Kirsten:   It came in three pieces from Elma, Washington by Carter Evans Woodworks.  They helped with the stump, stuffed moss and stayed through-out the entire build.  We had this stump in mind from the very beginning.  It was the best stump if we wanted to go big.  It was already in 3 pieces, making it possible to transport.  Several months ago one of my volunteers took a drive to Elma to look at the stump.  It was carved and rounded out with a platform added for the tree. There is some real artistry.  It was fun.  Installation of the stump and garden is on a documentary video created by Vince Smith, part 1 and part 2.  The veggie garden is another great part.  It’s a specific educational piece, being a part shade veggie garden.  We started it in September. Normally at the show we see little starts of vegetables, but we wanted this to be bonkers, including a root cellar and mushrooms.    We were hoping for producing vegetables, their colors specifically matched to the garden.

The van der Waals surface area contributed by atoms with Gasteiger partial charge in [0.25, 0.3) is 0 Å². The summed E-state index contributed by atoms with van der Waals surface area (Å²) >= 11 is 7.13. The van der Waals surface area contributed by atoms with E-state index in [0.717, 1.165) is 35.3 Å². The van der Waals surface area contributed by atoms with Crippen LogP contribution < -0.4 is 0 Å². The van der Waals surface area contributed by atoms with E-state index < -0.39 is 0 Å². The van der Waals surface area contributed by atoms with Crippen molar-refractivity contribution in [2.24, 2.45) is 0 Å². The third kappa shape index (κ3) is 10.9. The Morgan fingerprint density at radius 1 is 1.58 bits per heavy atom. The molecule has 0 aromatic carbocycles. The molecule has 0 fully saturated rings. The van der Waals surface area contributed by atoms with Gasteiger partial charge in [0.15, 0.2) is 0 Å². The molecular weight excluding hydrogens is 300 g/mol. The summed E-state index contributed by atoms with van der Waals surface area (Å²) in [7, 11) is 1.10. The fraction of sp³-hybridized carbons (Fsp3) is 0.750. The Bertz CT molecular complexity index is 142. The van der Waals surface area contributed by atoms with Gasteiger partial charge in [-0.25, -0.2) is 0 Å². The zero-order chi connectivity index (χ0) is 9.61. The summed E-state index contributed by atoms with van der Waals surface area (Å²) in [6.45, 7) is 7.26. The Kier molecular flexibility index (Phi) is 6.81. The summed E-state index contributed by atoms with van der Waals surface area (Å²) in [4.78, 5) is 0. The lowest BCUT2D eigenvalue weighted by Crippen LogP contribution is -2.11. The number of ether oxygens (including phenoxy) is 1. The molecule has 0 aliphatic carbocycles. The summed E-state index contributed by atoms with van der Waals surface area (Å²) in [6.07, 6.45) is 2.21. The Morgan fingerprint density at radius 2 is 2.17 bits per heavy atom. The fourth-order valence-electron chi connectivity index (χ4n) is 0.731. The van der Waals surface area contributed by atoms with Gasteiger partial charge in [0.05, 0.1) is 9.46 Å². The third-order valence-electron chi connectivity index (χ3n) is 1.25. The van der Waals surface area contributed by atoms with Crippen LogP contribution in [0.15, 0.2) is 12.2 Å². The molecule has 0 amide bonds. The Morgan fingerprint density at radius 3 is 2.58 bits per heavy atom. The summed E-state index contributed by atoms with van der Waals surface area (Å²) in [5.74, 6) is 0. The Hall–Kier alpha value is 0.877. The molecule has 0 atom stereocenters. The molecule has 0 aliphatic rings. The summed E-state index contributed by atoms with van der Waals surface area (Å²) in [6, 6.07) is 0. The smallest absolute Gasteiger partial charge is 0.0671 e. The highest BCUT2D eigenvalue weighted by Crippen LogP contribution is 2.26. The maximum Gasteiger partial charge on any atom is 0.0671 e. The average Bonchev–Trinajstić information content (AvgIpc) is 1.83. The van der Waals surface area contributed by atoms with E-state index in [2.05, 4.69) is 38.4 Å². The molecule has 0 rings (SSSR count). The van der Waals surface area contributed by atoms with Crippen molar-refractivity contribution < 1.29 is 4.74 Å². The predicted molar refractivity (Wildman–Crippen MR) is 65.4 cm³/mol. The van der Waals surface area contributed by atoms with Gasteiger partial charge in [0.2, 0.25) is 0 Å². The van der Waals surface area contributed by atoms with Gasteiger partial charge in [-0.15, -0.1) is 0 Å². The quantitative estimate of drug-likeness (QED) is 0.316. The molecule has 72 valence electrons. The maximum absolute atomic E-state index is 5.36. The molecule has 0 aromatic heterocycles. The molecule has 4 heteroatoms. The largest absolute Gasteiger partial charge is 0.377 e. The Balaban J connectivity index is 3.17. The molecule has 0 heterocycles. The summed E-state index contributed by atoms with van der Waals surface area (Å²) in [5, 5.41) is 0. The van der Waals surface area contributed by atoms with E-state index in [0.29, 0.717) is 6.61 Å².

Elaine: How did you end up working with Rob?

Kirsten: Rob Boyker and I have an uncanny coincidence in our backgrounds.  We both received botany degrees from the University of Washington at the same time.  We both served in the Peace Corps.  We both started businesses at the same time.  Strange beginnings.  I did not want to design a garden this year.  I didn’t think it was in in the cards, but WALP called and asked if I would consider working on a garden with Rob.  At first I was not interested, but they said, ‘just talk to him’.  When we found out about our parallel lives, we knew that we needed to do this. We worked together well and all of my decisions have been passed by Rob.

Elaine: Tell me about the You & I sculpture.

Kirsten: You and I is on many levels.  Our spaces need to incorporate other people. This garden is designed for two artists.  Also Rob and I and our  parallel beginnings.  Also the two associations, WSNLA and WALP cooperating together. It’s their first collaborative garden. Fist bump.

Elaine: What is the high point of building this garden as well as the low point?You & I